Our Changing World for Thursday 19 July 2007
On This Programme
Huntington's disease is a fatal brain disorder caused by a single genetic mutation, which results in major disruption of normal movement, memory, thought processes and emotions. A research team at Australia's Howard Florey Institute, lead by Anthony Hannan, has found that a stimulating environment can significantly delay the onset and progression of the disease, at least in mice with the same gene defect.
Based on that discovery, the team is now testing a combination of environmental stimuli and drugs in the hope of developing a treatment for the condition.
The much-discussed "man drought" in New Zealand may have some basis in statistical fact. A recent population estimate and projection released by Statistics New Zealand suggests that yes, it may be harder for women to meet partners of the opposite sex because of an imbalance in gender numbers, but in some age groups and areas, it's even harder for men. The figures inside the estimate are based upon the most recent census, and make for interesting reading with their implications for our future social makeup, but they also ask an important question - where have all the men gone? Justin Gregory met up with statistician Denise McGregor and social researcher Paul Callister to talk about man droughts, babe bonanzas and other demographic mysteries. But first, he takes the pulse of the street and asks women whether there really is a man drought.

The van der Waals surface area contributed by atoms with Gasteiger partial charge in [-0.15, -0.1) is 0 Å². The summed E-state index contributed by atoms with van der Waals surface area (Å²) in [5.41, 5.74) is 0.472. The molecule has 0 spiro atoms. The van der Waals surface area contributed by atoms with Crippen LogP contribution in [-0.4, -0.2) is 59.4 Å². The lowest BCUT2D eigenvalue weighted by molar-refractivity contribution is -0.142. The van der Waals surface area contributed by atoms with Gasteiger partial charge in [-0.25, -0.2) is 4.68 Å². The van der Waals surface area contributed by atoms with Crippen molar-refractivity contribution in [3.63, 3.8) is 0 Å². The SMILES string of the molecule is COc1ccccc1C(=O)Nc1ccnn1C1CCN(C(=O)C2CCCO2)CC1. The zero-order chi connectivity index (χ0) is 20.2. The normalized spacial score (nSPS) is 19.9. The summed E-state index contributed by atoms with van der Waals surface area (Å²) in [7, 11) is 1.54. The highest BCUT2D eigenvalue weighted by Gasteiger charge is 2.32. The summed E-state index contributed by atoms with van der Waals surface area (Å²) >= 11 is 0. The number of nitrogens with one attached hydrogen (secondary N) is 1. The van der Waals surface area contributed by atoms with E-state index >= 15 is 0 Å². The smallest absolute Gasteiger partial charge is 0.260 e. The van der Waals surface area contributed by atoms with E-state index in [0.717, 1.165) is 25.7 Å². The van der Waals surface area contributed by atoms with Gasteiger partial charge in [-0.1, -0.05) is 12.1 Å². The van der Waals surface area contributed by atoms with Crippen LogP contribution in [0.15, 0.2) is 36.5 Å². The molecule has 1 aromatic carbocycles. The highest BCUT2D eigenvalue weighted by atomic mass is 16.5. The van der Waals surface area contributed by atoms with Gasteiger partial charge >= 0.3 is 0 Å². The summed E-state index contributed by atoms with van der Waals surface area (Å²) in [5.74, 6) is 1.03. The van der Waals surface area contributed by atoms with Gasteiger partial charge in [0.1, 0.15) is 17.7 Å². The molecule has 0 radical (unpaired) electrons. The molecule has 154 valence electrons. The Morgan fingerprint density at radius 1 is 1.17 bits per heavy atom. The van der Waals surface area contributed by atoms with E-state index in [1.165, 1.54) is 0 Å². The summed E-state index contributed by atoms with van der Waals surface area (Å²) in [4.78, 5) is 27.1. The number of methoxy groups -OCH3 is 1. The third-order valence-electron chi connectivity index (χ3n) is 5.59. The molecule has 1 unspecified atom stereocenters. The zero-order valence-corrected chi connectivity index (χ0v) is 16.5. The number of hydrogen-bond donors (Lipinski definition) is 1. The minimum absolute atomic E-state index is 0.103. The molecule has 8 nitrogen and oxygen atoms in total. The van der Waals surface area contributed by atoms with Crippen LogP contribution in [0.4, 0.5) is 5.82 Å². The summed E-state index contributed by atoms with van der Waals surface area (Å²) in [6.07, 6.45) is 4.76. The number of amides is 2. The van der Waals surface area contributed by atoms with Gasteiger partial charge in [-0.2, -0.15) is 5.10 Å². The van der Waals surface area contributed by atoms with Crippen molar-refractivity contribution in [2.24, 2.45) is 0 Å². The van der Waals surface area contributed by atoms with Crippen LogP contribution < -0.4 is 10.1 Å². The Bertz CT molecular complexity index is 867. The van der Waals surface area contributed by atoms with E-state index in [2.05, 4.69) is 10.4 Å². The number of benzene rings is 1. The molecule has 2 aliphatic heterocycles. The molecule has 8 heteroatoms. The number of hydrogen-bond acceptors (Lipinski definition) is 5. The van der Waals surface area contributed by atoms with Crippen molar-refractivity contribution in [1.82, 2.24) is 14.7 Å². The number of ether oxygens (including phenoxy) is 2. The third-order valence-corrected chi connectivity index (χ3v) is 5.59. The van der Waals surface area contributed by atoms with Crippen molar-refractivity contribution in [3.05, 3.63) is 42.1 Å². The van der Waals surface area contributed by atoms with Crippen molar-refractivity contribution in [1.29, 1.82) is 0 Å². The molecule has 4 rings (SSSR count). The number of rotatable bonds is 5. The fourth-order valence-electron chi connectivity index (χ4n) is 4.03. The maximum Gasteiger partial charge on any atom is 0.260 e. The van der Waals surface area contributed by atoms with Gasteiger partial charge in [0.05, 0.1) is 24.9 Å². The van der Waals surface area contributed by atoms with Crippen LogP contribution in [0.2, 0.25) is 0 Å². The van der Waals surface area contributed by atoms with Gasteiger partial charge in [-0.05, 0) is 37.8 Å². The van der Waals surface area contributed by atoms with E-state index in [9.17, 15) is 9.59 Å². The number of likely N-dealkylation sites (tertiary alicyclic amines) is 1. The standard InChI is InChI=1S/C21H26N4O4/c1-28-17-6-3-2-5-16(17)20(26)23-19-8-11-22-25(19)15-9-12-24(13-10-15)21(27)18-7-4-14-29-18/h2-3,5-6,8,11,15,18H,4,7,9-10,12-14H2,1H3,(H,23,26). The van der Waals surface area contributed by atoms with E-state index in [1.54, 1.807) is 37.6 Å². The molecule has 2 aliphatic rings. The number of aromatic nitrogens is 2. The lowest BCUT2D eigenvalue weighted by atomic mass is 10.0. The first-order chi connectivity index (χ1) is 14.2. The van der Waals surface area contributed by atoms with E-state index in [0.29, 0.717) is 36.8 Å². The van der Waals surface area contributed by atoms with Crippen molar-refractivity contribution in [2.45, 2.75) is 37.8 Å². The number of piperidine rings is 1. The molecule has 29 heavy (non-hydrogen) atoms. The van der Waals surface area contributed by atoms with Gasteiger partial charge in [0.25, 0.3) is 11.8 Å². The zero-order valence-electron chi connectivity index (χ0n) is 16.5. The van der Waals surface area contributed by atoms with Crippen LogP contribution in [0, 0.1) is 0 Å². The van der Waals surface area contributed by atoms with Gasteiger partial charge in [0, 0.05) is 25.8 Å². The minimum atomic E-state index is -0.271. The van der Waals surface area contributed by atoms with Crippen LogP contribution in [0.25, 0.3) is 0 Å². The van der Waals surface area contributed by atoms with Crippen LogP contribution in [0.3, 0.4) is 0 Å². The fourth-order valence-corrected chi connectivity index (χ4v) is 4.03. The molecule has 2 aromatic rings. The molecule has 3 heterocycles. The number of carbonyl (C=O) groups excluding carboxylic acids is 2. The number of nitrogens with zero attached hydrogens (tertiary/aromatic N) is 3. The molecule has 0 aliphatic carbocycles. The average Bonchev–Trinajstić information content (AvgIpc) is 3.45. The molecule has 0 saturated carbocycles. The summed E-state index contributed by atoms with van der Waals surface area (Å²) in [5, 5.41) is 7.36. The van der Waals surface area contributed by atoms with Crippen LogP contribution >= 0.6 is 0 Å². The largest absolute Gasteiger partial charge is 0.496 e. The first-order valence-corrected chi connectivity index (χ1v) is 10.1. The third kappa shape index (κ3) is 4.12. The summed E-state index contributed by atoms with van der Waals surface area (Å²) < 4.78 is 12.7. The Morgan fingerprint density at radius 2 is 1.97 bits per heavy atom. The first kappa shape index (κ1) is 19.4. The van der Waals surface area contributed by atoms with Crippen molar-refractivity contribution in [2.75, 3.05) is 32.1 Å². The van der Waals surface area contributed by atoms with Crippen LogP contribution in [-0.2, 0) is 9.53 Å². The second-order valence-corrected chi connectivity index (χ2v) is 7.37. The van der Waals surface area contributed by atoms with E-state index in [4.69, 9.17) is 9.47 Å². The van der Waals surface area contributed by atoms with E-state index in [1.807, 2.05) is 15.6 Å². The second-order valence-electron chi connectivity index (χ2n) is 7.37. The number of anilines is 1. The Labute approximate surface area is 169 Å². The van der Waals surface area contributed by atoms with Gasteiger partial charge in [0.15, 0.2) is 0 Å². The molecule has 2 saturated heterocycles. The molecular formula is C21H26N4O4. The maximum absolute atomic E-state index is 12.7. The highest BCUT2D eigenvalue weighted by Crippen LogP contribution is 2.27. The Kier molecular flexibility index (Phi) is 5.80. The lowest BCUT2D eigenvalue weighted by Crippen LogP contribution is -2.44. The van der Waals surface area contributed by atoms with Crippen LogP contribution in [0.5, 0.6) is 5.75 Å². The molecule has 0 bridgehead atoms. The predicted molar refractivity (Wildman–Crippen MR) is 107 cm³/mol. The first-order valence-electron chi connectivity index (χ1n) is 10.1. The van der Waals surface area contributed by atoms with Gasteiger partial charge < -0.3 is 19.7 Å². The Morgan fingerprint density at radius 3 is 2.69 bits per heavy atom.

'Polyculture' is a new type of aquaculture being trialed by a group of Maori land owners at Hongoeka Bay, in partnership with researchers from NIWA. It brings together multiple economically valuable species in a single, simplified 'ecosystem' to make the aquaculture project more sustainable. At Hongoeka, they are using karengo (an edible seaweed) to clean the waste water from paua raised in tanks. Dacia Herbulock went to see the project's launch.
Tony Kettle is part of the Free Radical Research Group at the University of Otago Christchurch. He is investigating how white blood cells kill bacteria by creating a form of chlorine bleach inside our bodies.